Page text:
RIM Cuts PlayBook Price as Tablet Battle 2012 Begins
The New Reality for Customer Engagement
Research In Motion has slashed the prices for its PlayBook tablet, offering all three models for $299 through the beginning of February.
For those purchasing direct from RIM, that represents a discount of $400 for the 64GB version, $300 for the 32GB, and $200 for the 16GB. It comes in the wake of recent price-cuts by retailers like Best Buy, which sparked temporary runs on the 7-inch device.
Although RIM executives routinely tout the PlayBook's importance within the company's broader strategy, the tablet has faced an uphill battle for adoption in a marketplace dominated by Apple's iPad and crowded with a seemingly unending tide of Google Android touch screens. In December, RIM announced that it would take a $485 million charge against its PlayBook inventory, or $360 million after applicable taxes.
In a Dec. 2 statement, RIM cited competitive dynamics of the tablet market and the delay of a significant PlayBook software upgrade as reasons behind the write-down. "The Company now believes that an increase in promotional activity is required to drive sell-through to end customers," the statement added. RIM will record a provision that reflects the current market environment and allows it to expand upon the aggressive level of promotional activity.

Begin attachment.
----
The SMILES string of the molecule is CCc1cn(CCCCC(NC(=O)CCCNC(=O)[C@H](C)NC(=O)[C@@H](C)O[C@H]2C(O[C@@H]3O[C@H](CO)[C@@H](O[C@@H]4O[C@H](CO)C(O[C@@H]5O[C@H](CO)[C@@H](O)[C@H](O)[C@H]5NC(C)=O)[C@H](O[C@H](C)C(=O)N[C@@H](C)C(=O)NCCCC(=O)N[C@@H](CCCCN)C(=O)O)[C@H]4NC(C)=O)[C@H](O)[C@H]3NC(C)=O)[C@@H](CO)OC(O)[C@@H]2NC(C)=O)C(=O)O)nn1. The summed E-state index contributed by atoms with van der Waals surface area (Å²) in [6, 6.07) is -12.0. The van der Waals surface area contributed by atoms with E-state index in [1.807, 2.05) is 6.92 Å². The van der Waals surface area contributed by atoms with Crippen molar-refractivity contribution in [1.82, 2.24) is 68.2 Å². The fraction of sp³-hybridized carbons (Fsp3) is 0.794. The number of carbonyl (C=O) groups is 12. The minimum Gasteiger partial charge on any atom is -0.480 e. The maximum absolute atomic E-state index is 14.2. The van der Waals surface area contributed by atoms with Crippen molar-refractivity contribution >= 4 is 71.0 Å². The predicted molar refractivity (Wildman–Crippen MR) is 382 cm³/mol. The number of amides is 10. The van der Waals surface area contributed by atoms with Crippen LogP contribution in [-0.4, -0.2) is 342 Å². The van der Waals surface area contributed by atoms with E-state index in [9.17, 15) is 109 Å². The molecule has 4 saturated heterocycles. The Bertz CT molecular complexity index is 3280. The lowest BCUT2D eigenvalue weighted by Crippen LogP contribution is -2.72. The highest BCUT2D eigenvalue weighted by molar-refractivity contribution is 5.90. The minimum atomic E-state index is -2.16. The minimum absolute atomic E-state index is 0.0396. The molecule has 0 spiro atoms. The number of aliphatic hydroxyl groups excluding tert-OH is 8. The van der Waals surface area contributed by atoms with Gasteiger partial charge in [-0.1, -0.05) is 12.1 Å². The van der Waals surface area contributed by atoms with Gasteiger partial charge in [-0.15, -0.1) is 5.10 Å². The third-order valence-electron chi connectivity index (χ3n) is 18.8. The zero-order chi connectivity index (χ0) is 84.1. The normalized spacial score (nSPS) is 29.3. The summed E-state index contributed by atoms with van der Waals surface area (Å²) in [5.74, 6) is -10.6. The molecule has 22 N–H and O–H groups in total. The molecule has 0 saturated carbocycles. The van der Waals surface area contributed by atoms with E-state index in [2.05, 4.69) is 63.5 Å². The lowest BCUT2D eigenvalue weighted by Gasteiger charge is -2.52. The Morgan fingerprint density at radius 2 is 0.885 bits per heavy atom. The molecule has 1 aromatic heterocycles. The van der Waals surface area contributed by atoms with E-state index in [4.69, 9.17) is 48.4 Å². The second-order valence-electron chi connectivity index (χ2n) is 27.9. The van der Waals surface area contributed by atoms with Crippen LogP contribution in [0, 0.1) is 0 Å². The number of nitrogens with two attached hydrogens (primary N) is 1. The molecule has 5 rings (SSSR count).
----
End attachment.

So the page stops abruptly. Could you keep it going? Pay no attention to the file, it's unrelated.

As demonstrated by Best Buy, a reduced price will induce customers to purchase the PlayBook in greater numbers than usual. The retailer managed to sell out of its stock after it dropped the tablet s price to $199 and $299, respectively, for the 16GB and 32GB versions.
However, it s questionable whether a lowered price point can give RIM its needed margins on the product--much less prevent each unit from selling at a loss. Earlier in 2011, a tear-down by analysis firm IHS estimated the materials cost of the 16GB PlayBook at around $271. If that number proves accurate, than RIM s current $299 price point is truly margin-killing.
The PlayBook's major software update, now scheduled for February, will include integrated email in addition to a host of other, much-requested features.
Overall, RIM heads into 2012 seeking a comeback. Indeed, during the company's Dec. 15 earnings call, co-CEOs Jim Balsillie and Mike Lazaridis emphasized that an internal turnaround is underway. A major part of that plan centers on an upcoming series of smartphones running a QNX-based operating system named BlackBerry 10. RIM executives have emphasized these devices supposed ability to compete toe-to-toe against BlackBerry's highest-end rivals, although they have yet to share an exact release date beyond the latter half of 2012.
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